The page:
Forest Fridays are published weekly by the PA Bureau of Forestry, Department of Conservation and Natural Resources (DCNR).
by Jeff Woleslagle
Autumn and fall are used interchangeably as words for the season that comes between summer and winter. They are each used in American and British English, but fall occurs more often in American English. Autumn is widely considered the more formal name for the season. It is the only season in the English language with two accepted names and the two terms were first recorded within a few hundred years of each other. Before either word emerged in the lexicon, this season between summer and winter was known as harvest, or hærfest in Old English. The word is of Germanic origin and meant “picking,” “plucking,” or “reaping,” from the act of taking in and preserving crops prior to winter. In the 1500s, English speakers began referring to the seasons separating the cold and warm months as either the fall of the leaf or spring of the leaf, or fall and spring for short. Both terms were simple and evocative, but for some reason, only spring caught on in Britain. By the end of the 1600s, autumn, from the French word autompne and the Latin autumnus, had overtaken fall as the standard British term for the third season.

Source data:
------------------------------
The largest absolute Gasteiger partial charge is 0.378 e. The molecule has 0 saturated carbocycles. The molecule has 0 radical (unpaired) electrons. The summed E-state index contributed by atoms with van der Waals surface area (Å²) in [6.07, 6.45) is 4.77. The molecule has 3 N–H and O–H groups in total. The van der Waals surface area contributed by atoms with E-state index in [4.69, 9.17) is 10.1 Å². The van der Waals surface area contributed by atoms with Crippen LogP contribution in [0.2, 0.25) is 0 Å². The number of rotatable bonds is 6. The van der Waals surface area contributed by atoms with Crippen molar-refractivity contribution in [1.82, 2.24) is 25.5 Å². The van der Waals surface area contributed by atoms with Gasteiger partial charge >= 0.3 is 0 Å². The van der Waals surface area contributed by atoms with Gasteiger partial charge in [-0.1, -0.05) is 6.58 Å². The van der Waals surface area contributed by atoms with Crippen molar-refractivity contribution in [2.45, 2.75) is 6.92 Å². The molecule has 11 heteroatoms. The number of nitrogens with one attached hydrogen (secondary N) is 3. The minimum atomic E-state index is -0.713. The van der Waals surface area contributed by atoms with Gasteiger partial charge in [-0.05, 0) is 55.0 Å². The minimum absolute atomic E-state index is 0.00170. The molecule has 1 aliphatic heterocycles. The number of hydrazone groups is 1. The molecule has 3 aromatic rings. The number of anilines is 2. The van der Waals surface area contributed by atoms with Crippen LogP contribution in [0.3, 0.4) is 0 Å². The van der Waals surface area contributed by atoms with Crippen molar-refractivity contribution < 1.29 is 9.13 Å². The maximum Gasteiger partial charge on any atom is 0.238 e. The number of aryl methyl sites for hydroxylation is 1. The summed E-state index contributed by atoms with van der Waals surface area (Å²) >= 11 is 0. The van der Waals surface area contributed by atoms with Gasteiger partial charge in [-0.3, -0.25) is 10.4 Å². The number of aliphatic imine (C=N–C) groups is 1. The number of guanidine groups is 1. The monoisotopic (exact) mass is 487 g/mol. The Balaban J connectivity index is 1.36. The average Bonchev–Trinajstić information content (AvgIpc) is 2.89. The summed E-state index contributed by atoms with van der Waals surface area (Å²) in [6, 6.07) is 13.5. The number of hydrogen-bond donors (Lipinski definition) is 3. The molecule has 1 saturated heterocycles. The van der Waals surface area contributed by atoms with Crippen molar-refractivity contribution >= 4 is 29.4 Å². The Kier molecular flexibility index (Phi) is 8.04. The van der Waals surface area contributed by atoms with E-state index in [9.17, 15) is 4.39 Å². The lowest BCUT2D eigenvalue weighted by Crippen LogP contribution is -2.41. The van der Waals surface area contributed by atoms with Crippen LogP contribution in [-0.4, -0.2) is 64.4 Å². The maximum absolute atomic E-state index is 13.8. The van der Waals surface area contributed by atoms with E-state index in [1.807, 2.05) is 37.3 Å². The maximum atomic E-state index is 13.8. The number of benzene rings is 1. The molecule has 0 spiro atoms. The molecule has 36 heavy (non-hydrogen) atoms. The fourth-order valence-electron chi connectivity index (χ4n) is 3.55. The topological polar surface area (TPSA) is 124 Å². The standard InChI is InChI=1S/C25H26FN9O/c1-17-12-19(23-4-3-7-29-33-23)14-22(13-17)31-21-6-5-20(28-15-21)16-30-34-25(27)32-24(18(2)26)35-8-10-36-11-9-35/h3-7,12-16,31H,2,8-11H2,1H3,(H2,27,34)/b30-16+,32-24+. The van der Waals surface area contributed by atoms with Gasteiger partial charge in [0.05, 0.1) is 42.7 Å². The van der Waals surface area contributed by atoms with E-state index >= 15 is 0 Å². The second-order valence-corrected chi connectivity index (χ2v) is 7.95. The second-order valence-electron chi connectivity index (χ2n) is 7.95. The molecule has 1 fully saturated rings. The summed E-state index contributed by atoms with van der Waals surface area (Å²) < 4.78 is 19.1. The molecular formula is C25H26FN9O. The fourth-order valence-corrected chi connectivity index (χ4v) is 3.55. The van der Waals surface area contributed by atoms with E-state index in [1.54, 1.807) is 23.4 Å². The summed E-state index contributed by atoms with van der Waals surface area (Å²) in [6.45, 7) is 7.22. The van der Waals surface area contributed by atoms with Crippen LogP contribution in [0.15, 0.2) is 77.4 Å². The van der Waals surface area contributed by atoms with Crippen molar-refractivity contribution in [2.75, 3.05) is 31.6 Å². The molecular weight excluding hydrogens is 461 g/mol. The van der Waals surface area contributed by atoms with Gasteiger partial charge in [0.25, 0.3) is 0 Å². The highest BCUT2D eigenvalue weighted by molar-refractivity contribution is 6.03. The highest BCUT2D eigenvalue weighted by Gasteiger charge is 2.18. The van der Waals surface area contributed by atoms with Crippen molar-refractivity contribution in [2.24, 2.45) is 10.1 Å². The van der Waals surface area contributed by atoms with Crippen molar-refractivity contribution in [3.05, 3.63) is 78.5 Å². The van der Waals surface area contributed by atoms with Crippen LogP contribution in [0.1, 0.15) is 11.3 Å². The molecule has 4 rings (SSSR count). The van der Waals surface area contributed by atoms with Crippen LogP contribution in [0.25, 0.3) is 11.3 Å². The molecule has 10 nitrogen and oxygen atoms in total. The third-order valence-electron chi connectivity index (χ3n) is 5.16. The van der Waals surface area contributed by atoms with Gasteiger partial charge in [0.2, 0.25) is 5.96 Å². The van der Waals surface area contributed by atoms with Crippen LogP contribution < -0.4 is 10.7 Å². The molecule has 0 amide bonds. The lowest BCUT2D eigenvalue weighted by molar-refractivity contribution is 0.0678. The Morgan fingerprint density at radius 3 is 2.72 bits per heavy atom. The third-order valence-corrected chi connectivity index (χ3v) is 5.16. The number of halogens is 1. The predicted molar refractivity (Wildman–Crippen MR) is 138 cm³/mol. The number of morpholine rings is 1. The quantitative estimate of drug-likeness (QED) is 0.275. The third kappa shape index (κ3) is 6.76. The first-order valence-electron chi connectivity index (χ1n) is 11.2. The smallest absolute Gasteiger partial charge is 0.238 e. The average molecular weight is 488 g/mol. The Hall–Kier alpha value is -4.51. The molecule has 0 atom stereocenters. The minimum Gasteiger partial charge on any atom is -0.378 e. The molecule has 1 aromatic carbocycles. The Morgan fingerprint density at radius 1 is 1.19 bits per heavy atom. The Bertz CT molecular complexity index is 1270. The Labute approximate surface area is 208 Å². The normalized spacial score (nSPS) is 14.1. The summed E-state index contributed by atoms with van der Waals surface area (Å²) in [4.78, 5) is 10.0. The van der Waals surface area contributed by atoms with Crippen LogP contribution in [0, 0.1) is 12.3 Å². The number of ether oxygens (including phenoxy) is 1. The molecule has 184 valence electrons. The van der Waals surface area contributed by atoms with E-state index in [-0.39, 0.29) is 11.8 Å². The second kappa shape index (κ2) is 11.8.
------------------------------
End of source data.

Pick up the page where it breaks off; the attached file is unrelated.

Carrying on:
“Autumn” comes from the Latin word “autumnus,” with the root of the word meaning “the passing of the year.” The term “fall” was likely a deviation from the Old English words “fiaell” and “feallan,” both of which mean “to fall from a height.” It is assumed that this new name for the season was inspired by the dropping of leaves.
Whatever you call it, it is a spectacular time to be in Penn’s Woods! It is easy to fall for autumn and we hope you find the time to get out there and enjoy it while it lasts!
Some information for this article is credited to Mental Floss.